I purchased a Human Machine Interface (Exor Esmart04). Running on Linux 3.10.12, however this Linux is stripped down and does not have a C compiler. Another problem is the disk space:


I've tried to install GCC on it but I do not have enough disk space for this, does anyone have other solutions or other C compilers which require less disk space?

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    Welcome to the site. Although it is not a real issue in this case, please try to avoid pasting screenshots of text. Rather copy-and-pase the text with appropriate markup; this will make reproducing problems easier for contributors wanting to help.
    – AdminBee
    Dec 11, 2019 at 8:59
  • Something like this. Assumes you have a Linux PC...
    – xenoid
    Dec 11, 2019 at 9:18
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    I would definitely go for the cross compilation. But have you tried the default c compiler: cc --version stackoverflow.com/a/1516658/1392758
    – RSFalcon7
    Dec 11, 2019 at 12:01
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    why don't you put the exact name and specs of your device in the question?
    – user313992
    Dec 11, 2019 at 23:23
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    @IkWeetHetOokNiet - HMI or MMI (Man-Machine Interface) is an old term referring to UI, ergonomics and user flow. These days we call it UX but there are still people who design kiosks, ticket machines, turnstiles, excavators, electric skateboards etc. who still call it HMI because the UX community don't talk about throttle pedals, coin slots etc. HMI includes not just the UI but the keyboard, the on/off button, should the machine have a touch screen or would physical buttons be better etc. which in theory would be UX
    – slebetman
    Dec 12, 2019 at 4:08

2 Answers 2


Usually, for an embedded device, one doesn't compile software directly on it. It's more comfortable to do what is called cross-compilation which is, in short, compiling using your regular PC to another architecture than x86.

You said you're new to Linux; just for your information, you're facing a huge problem: cross-compiling to embedded devices is not an easy job.

I researched your HMI system and noticed some results that are talking about Yocto. Yocto is, in short, a whole framework to build firmware for embedded devices.

Since your HMI massively uses Open Source projects (Linux, probably busybox, etc.) the manufacturer must provide you a way to rebuild all the open source components by yourself. Usually, what you need to do that is the BSP (Board Support Package). Hardware manufacturer usually ship it:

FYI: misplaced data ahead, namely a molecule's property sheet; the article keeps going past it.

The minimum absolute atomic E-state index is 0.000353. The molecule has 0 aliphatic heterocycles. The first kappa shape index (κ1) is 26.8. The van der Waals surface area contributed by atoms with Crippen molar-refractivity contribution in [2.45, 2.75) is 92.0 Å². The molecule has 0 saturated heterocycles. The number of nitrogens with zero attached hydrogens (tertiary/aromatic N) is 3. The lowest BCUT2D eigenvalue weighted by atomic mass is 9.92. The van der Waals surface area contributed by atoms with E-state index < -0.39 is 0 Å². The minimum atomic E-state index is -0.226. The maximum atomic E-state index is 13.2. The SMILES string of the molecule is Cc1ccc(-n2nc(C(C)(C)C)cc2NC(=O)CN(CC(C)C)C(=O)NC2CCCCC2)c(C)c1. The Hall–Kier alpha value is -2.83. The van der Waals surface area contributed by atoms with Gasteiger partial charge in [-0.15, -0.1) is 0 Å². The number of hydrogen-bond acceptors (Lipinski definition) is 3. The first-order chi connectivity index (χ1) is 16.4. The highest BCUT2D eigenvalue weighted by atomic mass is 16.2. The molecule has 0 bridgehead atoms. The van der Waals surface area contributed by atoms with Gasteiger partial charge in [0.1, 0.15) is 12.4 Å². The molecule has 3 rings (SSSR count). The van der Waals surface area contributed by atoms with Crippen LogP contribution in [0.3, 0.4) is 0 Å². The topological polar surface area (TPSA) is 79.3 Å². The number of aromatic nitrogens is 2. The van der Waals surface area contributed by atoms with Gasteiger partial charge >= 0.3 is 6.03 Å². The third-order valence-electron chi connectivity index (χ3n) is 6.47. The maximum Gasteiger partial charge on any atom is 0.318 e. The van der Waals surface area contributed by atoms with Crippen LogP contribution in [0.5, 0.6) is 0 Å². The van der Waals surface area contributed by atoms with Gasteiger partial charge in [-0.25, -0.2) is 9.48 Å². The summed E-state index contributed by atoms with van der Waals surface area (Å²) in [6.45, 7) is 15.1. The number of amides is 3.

• Using buildroot project that allows you to rebuild your whole firmware from scratch.
  • Using yocto meta that, added to a fresh copy of the corresponding yocto project, will allow you to rebuild your whole firmware too.
  • More rarely, a bunch of crappy scripts and pre-built compiler.

So, if I was you, I would:

  1. Contact the manufacturer support to ask for the stuff to rebuild the firmware as implied by the use of Open Source.
  2. In parallel, search Google for "your HMI + yocto", "your HMI + buildroot", etc.

After Googling even more, I found out a Yocto meta on github.

You can check the machines implemented by this meta upon the directory conf/machine of the meta.

There's currently five machines defined under the following codenames:

  • us01-kit
  • us02-kit
  • us03-kit
  • usom01
  • usom02

So I suggest that you dig into this. This is probably the way you can build software by yourself. You can also check this page on the github account that may give you some more clues.

  • More resources like DevKit manuals, VirtualBox development VMs, SDcard images etc. can be found here. Also "Compiling Yocto BSP from scratch" and the deployment instructions (Exor-EvaluationKit-UserManual-v1.10.pdf, p.11) might be interesting.
    – Freddy
    Dec 12, 2019 at 4:21
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    Cross-compiling user-mode (application) code for embedded devices is actually a relatively simple job. All you need to do is find a cross-compiler that targets your architecture, and GCC pretty much has you covered for all of the common embedded devices, especially considering that an overwhelming number of them are just ARM-based Linux machines. You don't need the BSP or anything else to build application code. Now, if you want to compile the system/kernel, you definitely do, and it becomes a bit trickier. But it's unlikely to need to do that; the embedded device probably came with it. Dec 12, 2019 at 4:52
  • @CodyGray you're right ... nevertheless, one need to be cautious regarding compiler and headers (libraries + kernel) version mistmatch. It may leads to erroneous behaviour ... That i would recommand working with a system like Yocto/Buildroot, especially if the BSP is provided by the manufacturer.
    – binarym
    Dec 12, 2019 at 9:49
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    Cross-compiling doesn't have to be for a different ISA; just a different ABI, library headers/versions, or executable file format, for the same ISA is still cross compiling. e.g. using my x86-64 Linux desktop to run x86_64-w64-mingw64-gcc to make x86-64 Windows .exe executable (PE format, not ELF) is very much cross compiling; I could only run those executables under Wine or by dual-booting, or on a separate Windows PC. Dec 13, 2019 at 10:55

I agree with binarym's answer regarding cross-compiling. However, if one still wanted to compile directly on a machine with such conservative hardware, I would recommend taking a look at smaller compiler such as the Tiny C Compiler (tcc) which takes up approximately 100KB on x86 architecture. I will point out, however, that it extends support only up to ISO C99, not C11.

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